Many people are under the impression that the Mediterranean diet is lots of pasta, pizza and red wine. The traditional Mediterranean diet focuses on food eaten around the Mediterranean Sea.

Today the composition of the traditional Mediterranean diet has changed dramatically, and the quality and quantity of the food people eat nowadays. Therefore, there has been an increase in the incidence of coronary heart disease and certain cancers in these countries.

The pros of the traditional Mediterranean diet is that it helps reduce the risk of heart disease.

Also, as it contains most food groups it is generally easier to follow.

Plant-based (vegan / vegetarian)

Vegetarians avoid eating any meat products, whereas vegans avoid eating any meat products and any animal-derived products such as dairy and eggs.

A healthy plant-based diet aims to maximize consumption of nutrient-dense plant foods while minimising processed foods, oils and animal foods (including dairy products and eggs). It encourages lots of vegetables (cooked and raw), fruits, beans, peas, lentils, soybeans, seeds and nuts.

Its benefits have been shown to reduce cholesterol, blood pressure and the risk of type 2 diabetes.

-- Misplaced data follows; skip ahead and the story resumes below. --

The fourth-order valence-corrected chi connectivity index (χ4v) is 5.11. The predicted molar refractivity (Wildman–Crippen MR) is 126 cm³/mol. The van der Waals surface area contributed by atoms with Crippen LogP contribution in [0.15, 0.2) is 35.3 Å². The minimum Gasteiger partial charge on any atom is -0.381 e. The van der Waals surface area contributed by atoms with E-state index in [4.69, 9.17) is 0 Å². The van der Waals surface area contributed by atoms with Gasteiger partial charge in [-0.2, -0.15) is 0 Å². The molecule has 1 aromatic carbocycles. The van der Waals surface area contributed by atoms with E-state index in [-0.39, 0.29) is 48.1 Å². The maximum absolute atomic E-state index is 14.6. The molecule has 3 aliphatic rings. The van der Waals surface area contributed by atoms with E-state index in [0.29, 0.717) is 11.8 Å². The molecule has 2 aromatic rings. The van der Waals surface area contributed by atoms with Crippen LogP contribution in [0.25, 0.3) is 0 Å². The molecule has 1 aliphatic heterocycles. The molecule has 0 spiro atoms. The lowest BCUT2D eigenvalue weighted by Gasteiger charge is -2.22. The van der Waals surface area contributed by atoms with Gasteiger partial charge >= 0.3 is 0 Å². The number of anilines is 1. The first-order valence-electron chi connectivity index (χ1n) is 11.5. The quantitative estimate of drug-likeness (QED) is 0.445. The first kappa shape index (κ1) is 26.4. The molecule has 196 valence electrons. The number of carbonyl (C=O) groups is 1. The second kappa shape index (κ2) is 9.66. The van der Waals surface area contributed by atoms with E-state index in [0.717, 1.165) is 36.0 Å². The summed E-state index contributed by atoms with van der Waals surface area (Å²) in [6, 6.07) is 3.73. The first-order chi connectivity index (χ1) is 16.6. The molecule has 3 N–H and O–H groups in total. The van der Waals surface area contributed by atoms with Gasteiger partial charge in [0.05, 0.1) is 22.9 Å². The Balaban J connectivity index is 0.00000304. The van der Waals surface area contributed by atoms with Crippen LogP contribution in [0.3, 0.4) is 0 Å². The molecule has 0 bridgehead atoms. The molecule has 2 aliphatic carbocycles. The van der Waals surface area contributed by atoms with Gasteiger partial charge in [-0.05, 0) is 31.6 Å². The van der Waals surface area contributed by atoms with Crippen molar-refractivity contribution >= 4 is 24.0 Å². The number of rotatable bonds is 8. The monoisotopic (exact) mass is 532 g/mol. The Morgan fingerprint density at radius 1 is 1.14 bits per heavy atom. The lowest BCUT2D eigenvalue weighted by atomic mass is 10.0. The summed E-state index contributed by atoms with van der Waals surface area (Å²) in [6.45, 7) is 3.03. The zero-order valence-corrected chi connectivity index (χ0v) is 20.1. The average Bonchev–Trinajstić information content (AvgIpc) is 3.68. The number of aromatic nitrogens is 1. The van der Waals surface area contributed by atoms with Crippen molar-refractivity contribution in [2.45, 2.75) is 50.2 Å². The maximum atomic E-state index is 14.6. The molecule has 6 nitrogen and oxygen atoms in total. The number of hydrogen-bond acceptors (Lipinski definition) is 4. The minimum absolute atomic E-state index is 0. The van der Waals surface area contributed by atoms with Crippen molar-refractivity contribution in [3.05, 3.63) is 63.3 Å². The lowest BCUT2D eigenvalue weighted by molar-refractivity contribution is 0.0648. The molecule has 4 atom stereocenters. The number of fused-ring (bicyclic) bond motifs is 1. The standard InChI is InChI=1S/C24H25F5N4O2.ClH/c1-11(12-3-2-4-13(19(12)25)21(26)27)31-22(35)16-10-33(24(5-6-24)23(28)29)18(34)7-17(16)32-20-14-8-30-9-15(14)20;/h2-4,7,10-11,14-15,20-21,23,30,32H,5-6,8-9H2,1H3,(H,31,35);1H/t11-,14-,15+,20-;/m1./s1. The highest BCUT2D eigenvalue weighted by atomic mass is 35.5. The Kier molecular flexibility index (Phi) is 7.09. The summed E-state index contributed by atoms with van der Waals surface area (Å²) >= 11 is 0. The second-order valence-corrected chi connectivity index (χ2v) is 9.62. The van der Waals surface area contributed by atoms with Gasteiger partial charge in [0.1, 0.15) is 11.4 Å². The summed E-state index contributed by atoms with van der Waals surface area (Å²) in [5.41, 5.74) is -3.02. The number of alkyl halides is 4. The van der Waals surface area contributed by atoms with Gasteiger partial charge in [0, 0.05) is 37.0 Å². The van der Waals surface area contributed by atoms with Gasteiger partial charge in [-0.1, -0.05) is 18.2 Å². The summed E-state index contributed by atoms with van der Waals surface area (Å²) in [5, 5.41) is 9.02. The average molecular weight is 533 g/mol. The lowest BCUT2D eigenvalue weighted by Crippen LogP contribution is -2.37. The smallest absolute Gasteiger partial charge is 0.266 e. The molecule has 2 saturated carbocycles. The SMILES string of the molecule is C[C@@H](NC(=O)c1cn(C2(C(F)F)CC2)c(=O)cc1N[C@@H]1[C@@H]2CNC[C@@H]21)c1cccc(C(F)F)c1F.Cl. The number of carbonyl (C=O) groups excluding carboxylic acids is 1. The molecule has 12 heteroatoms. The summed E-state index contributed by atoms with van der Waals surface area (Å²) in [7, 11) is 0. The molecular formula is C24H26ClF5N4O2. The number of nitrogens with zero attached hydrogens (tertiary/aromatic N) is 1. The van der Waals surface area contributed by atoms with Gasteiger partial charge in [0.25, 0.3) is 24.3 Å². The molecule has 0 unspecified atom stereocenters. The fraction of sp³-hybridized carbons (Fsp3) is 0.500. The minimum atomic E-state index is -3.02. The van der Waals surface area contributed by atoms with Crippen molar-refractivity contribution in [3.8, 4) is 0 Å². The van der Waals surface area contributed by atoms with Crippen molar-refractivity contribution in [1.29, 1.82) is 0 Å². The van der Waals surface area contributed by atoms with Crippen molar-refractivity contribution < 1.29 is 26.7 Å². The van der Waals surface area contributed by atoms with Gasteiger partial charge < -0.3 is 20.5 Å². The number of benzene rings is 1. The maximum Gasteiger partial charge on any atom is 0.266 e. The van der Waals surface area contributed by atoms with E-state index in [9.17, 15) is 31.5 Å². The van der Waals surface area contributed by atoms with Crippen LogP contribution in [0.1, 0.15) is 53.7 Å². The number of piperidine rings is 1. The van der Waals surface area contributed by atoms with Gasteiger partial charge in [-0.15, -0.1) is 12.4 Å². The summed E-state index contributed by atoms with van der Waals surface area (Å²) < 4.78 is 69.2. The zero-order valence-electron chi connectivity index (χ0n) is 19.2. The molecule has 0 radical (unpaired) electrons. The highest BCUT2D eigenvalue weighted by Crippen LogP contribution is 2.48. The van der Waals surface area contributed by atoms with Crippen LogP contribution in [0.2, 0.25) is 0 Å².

Both Vegan and Vegetarian diets are highly effective for weight loss. It has also been shown that vegetarian populations have lower rates of heart disease, high blood pressure, diabetes and obesity.

The cons are that a plant-based diet may be lower in protein. Essential amino acids are found in meat, dairy products and eggs. These can be obtained in a plant-based diet by combining certain plant-based foods such as brown rice and beans. Therefore, a healthy plant-based diet requires more planning and guidance from a Nutritionist or Naturopath to start with.

A plant-based diet may not have enough iron, especially for women. The iron in plants has a lower bioavailability than that in meat. Those following a plant-based diet may be vulnerable to B12 deficiency. There may also be a deficiency in essential fatty acids, especially omega 3 fats.

Intermittent Fasting

This is very popular and can be done a variety of different ways such as 16:8 or 5:2.

Firstly, intermittent fasting is restricting eating to certain time windows during the day or fasting on certain days of the week.

The 16:8 fast is where you eat within an 8-hour window such as between 11 am – 7 pm. Outside this window, you only drink water, black coffee or tea.

The 5:2 diet is where you eat normally for 5 days and 2 days only eat 25% of your normal calories.

The benefits of both of these include weight loss if combined with a healthy diet and lifestyle.

The cons are that many people can’t cope with the long duration of fasting and are usually ravenous by the end of the fast.